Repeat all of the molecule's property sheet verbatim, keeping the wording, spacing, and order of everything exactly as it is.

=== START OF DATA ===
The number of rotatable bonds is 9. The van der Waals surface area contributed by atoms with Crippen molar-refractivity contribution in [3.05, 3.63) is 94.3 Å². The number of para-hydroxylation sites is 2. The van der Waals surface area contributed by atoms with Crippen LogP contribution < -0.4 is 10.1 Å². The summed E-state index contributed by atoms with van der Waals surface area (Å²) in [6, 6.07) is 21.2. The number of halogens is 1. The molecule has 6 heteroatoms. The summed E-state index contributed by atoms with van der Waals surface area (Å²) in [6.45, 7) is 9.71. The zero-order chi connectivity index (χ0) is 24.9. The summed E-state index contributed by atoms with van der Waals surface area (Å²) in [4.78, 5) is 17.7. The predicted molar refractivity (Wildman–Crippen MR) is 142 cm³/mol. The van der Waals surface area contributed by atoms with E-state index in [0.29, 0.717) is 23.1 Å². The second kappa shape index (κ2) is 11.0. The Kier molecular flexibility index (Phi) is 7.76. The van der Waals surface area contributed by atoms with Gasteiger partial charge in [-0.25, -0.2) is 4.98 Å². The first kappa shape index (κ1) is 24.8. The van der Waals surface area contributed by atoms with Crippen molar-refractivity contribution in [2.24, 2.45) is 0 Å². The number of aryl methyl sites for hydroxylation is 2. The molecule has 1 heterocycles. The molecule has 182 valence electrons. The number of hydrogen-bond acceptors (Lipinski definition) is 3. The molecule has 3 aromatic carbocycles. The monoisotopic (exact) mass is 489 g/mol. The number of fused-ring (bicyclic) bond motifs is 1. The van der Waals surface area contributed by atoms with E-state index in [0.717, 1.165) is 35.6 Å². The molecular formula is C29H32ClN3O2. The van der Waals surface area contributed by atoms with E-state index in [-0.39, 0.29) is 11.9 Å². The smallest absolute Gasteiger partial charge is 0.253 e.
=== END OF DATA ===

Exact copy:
The number of rotatable bonds is 9. The van der Waals surface area contributed by atoms with Crippen molar-refractivity contribution in [3.05, 3.63) is 94.3 Å². The number of para-hydroxylation sites is 2. The van der Waals surface area contributed by atoms with Crippen LogP contribution < -0.4 is 10.1 Å². The summed E-state index contributed by atoms with van der Waals surface area (Å²) in [6, 6.07) is 21.2. The number of halogens is 1. The molecule has 6 heteroatoms. The summed E-state index contributed by atoms with van der Waals surface area (Å²) in [6.45, 7) is 9.71. The zero-order chi connectivity index (χ0) is 24.9. The summed E-state index contributed by atoms with van der Waals surface area (Å²) in [4.78, 5) is 17.7. The predicted molar refractivity (Wildman–Crippen MR) is 142 cm³/mol. The van der Waals surface area contributed by atoms with E-state index in [0.29, 0.717) is 23.1 Å². The second kappa shape index (κ2) is 11.0. The Kier molecular flexibility index (Phi) is 7.76. The van der Waals surface area contributed by atoms with Gasteiger partial charge in [-0.25, -0.2) is 4.98 Å². The first kappa shape index (κ1) is 24.8. The van der Waals surface area contributed by atoms with Crippen molar-refractivity contribution in [2.24, 2.45) is 0 Å². The number of aryl methyl sites for hydroxylation is 2. The molecule has 1 heterocycles. The molecule has 182 valence electrons. The number of hydrogen-bond acceptors (Lipinski definition) is 3. The molecule has 3 aromatic carbocycles. The monoisotopic (exact) mass is 489 g/mol. The number of fused-ring (bicyclic) bond motifs is 1. The van der Waals surface area contributed by atoms with E-state index in [0.717, 1.165) is 35.6 Å². The molecular formula is C29H32ClN3O2. The van der Waals surface area contributed by atoms with E-state index in [-0.39, 0.29) is 11.9 Å². The smallest absolute Gasteiger partial charge is 0.253 e.